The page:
Finally we get to a rocky steep downhill that we were promised would make us sweat. I find myself half way down before I notice that this is the spot. Huge rocks, small rocks, a blind right bend. Now I can’t park the bike anymore and holding it with the brake gesture to the guys behind me to come and walk down the hill to identify the best route.
With a bit of help I manage to get down.
Nothing is ever perfect but the Honda XL 200 2010 and the BMW R1250 riding down that hill in the setting sun’s twilight come really close!
The two taller bikes are being guided down carefully in team effort, while I get to play with the kids from the area who assemble. They have a blast watching us and chatter in Maa. It’s pretty hot and some proud boys help me carry the guys’ helmets.
We get to my friend’s gate around 6pm and ride up to the cliff. Just in time to take in the breathtaking views across the riftvalley in the last daylight.
It’s really windy and we are shown a sheltered site in a valley to camp. We move the bikes there (more gravely downhill) and find spots without thorns to pitch the tents. The caretaker lights us a bonfire and brings us two mitungis of water, a total luxury in this dry rocky landscape! There’s a latrine toilet as well – what else do you want? The hot shower has to wait!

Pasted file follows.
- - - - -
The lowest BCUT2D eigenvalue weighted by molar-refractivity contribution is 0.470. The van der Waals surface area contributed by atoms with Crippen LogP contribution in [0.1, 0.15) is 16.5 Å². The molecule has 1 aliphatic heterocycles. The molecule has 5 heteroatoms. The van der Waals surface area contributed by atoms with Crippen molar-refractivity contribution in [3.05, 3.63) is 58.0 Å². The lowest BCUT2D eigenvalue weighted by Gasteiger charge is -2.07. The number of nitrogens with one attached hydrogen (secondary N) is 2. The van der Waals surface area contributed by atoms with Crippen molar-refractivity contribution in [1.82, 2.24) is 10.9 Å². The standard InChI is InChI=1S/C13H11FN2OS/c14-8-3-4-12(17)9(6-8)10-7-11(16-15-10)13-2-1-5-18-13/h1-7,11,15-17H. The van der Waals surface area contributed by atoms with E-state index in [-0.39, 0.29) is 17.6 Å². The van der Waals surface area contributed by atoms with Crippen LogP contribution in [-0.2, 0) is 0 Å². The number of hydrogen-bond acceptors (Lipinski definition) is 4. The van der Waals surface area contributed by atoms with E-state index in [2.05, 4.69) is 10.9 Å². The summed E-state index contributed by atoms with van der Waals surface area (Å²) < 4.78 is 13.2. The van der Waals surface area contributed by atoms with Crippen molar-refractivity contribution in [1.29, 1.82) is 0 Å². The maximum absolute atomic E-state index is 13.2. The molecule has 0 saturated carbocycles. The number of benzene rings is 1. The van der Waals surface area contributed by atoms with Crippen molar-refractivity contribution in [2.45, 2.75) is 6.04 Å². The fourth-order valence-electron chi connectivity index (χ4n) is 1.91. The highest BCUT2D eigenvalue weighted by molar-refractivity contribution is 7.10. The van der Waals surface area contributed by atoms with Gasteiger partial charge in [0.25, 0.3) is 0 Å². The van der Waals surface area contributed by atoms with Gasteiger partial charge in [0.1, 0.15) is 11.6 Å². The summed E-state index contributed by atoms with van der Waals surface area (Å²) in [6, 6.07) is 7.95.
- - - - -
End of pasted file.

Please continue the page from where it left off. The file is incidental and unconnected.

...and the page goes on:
We had brought cups, plates, a knife, camping chairs and even skewers to grill the halloumi over the bonfire!
We devour the mbuzi choma and brandy and trade stories about life.
The hyena eyes in the bushes: imagined or real?
Day 2 – Heading over to Naivasha through Suswa
Waking up in a tent is an amazing feeling! I stretch and open my eyes: I see light but no sunrays. The silence turns into two hours of drizzle, so our morning conversation happens from tent to tent. After it stops, we resurrect the bonfire. While we prepare a top class breakfast salad (tomatoes, baked beans, tuna and yes, spices) and toast bread over the fire, one of us tries to help a local rider fix his puncture. Turns out that our replacement tube ALSO has a puncture, so after an hour of work he has to give up.
Shall we stay another night? Let’s go to Naivasha is the conclusion.
We pack up the tents and head out around 12:30. We take another route to avoid the messy rocky uphill. There still is a bit of rocky uphill and while downshifting from 2nd to 1st gear I lose momentum and a midsized rock has me drop the bike. Great learning point.
On the roadside we find an old maassai mzee and as I stop to greet him, he asks for a lift to “town”. If you’ve travelled through the hot dry remote areas, you know these towns: A collection of mabati shops near the primary school beautified with garbage heaps. The mzee climbs the Honda and as we continue on the sandy narrow route I keep checking my mirrors and smile seeing my pal on his bike with his passenger’s spear sticking out from behind his helmet.